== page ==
Note that in identifying musicking’s phenotypes in this way I have not introduced a new entity into the theory; I have simply assigned an existing theoretical entity to a role in a different theory, that of cultural evolution. For we have already discussed performance level attractors in the previous chapter. A performance level attractor is simply a trajectory in a group’s collective neural state space that specifies a whole performance. As such, it is a different object from the groove stream attractors we discussed in Chapter 6, though a performance’s groove stream attractor would be a component of the overall performance attractor. Performance attractors are thus properties of brains-in-process, whether a single musicking brain or a group of brains coupled through musicking. They cannot be thought of as being inside brains in the way viruses are inside their hosts. They are self-organizing emergent phenomena arising when people make music.
The word “attractor” in the definition tells you that this conception is grounded in complex dynamics, which is more than I can explain here, but the chapter drafts I linked above should give you a good start.

The general idea is that cultural selection is operating on the set of states, a trajectory, a brain takes while it is perceiving or enacting some appropriate cultural phenomenon, such as a musical performance. In the case of a group making music, or even just listening to a performance, the trajectory unfolds in real time with the piece of music. The same with viewing a painting or a work of sculpture or even reading a book. If the trajectory gives pleasure, one recommends the work to others and seeks to re-experience it oneself. If, on the contrary, it creates anxiety, one avoids it.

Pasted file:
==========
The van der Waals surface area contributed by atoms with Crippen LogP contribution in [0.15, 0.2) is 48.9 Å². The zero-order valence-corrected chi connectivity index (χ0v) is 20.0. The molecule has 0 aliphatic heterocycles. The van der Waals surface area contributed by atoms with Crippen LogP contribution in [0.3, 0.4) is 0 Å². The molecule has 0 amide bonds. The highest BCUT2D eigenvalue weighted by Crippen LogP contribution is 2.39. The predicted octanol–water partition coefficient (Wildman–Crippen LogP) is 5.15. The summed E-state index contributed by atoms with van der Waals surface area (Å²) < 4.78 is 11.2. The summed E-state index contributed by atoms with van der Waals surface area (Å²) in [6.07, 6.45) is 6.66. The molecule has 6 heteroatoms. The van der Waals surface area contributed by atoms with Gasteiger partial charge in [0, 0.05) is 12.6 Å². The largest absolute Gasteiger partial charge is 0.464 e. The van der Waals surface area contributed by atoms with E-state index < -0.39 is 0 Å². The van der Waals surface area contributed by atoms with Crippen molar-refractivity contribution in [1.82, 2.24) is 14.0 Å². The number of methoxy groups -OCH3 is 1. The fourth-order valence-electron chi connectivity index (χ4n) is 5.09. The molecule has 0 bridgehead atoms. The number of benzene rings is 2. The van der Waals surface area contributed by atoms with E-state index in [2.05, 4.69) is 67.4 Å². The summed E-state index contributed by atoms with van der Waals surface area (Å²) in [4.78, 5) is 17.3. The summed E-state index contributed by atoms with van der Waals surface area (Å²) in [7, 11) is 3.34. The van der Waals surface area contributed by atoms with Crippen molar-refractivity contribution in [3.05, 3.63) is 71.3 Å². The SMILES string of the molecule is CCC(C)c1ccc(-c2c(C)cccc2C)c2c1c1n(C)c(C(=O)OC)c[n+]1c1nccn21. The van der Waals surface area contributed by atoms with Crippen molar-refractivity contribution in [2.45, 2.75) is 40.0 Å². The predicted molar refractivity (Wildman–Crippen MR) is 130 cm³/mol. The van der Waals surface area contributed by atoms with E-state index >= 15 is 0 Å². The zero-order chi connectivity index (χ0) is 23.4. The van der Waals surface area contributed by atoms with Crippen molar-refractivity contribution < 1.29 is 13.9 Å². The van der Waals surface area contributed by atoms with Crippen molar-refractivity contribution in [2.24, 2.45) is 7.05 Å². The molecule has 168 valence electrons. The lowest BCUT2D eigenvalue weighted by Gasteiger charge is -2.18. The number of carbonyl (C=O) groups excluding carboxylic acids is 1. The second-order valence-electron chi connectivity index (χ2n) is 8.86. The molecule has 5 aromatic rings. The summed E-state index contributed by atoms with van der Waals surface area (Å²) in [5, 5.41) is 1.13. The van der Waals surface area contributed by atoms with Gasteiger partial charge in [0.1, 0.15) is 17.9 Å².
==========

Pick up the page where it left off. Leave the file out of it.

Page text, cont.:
But what do we call this thing? Last year I called it an ideotype. The “type” morpheme follows the “phenotype” word structure and “ideo” puts it in the head. And yet “ideo” also has connotations of idea, which is not quite right.

What to do?

After trying another term or two – including ethnotype – I decided to abandon the “type” notion altogether and go for something different: phantasm. The word is an existing one meaning “ghost or spirit”, “delusion or illusion.” While those aren’t quite right, upon further thought, they’re not bad either. Until vetted and solidified by the group, these things ARE will-o-the-wisps and, as neurodynamic objects, they’re pretty abstract and strange.

The word itself is not particularly common, which is, I feel an advantage. People may have heard or seen it, and may even know more or less what it means. But few will have any strong investment in its particular use. So my proposed use won’t be derailed by deeply ingrained habits of thought.

* * * * *

Here we have it:
Cultural evolution proceeds by blind variation among coordinators and selective retention of phantasms.
I like it, at least for now.